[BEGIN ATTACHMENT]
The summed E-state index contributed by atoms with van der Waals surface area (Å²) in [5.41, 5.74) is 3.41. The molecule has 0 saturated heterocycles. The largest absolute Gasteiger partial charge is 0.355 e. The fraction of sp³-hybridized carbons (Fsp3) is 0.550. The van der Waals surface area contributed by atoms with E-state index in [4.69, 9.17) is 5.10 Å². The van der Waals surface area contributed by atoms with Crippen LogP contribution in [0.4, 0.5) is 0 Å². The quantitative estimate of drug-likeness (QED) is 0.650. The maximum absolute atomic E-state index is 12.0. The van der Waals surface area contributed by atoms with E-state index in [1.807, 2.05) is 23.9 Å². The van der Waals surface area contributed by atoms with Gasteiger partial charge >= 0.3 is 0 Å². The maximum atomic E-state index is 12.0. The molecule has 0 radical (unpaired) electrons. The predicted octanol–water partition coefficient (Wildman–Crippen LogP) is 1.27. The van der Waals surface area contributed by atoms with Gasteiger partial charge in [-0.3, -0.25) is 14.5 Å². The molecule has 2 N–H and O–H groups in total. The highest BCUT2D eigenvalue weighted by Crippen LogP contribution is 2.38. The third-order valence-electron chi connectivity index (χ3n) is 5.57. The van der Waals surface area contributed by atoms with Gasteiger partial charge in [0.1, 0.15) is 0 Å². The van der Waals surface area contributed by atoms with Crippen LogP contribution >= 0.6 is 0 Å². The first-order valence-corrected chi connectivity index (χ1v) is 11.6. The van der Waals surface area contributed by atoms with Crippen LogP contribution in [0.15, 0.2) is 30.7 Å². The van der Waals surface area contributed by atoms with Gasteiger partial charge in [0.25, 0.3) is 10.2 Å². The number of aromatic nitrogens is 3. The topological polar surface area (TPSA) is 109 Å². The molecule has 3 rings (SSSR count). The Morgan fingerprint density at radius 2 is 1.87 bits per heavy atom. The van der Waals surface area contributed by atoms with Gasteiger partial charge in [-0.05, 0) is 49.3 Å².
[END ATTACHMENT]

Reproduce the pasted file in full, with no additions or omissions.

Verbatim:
The summed E-state index contributed by atoms with van der Waals surface area (Å²) in [5.41, 5.74) is 3.41. The molecule has 0 saturated heterocycles. The largest absolute Gasteiger partial charge is 0.355 e. The fraction of sp³-hybridized carbons (Fsp3) is 0.550. The van der Waals surface area contributed by atoms with E-state index in [4.69, 9.17) is 5.10 Å². The van der Waals surface area contributed by atoms with Crippen LogP contribution in [0.4, 0.5) is 0 Å². The quantitative estimate of drug-likeness (QED) is 0.650. The maximum absolute atomic E-state index is 12.0. The van der Waals surface area contributed by atoms with E-state index in [1.807, 2.05) is 23.9 Å². The van der Waals surface area contributed by atoms with Gasteiger partial charge >= 0.3 is 0 Å². The maximum atomic E-state index is 12.0. The molecule has 0 radical (unpaired) electrons. The predicted octanol–water partition coefficient (Wildman–Crippen LogP) is 1.27. The van der Waals surface area contributed by atoms with Gasteiger partial charge in [-0.3, -0.25) is 14.5 Å². The molecule has 2 N–H and O–H groups in total. The highest BCUT2D eigenvalue weighted by Crippen LogP contribution is 2.38. The third-order valence-electron chi connectivity index (χ3n) is 5.57. The van der Waals surface area contributed by atoms with Gasteiger partial charge in [0.1, 0.15) is 0 Å². The van der Waals surface area contributed by atoms with Crippen LogP contribution >= 0.6 is 0 Å². The first-order valence-corrected chi connectivity index (χ1v) is 11.6. The van der Waals surface area contributed by atoms with Crippen LogP contribution in [0.15, 0.2) is 30.7 Å². The van der Waals surface area contributed by atoms with Gasteiger partial charge in [0.25, 0.3) is 10.2 Å². The number of aromatic nitrogens is 3. The topological polar surface area (TPSA) is 109 Å². The molecule has 3 rings (SSSR count). The Morgan fingerprint density at radius 2 is 1.87 bits per heavy atom. The van der Waals surface area contributed by atoms with Gasteiger partial charge in [-0.05, 0) is 49.3 Å².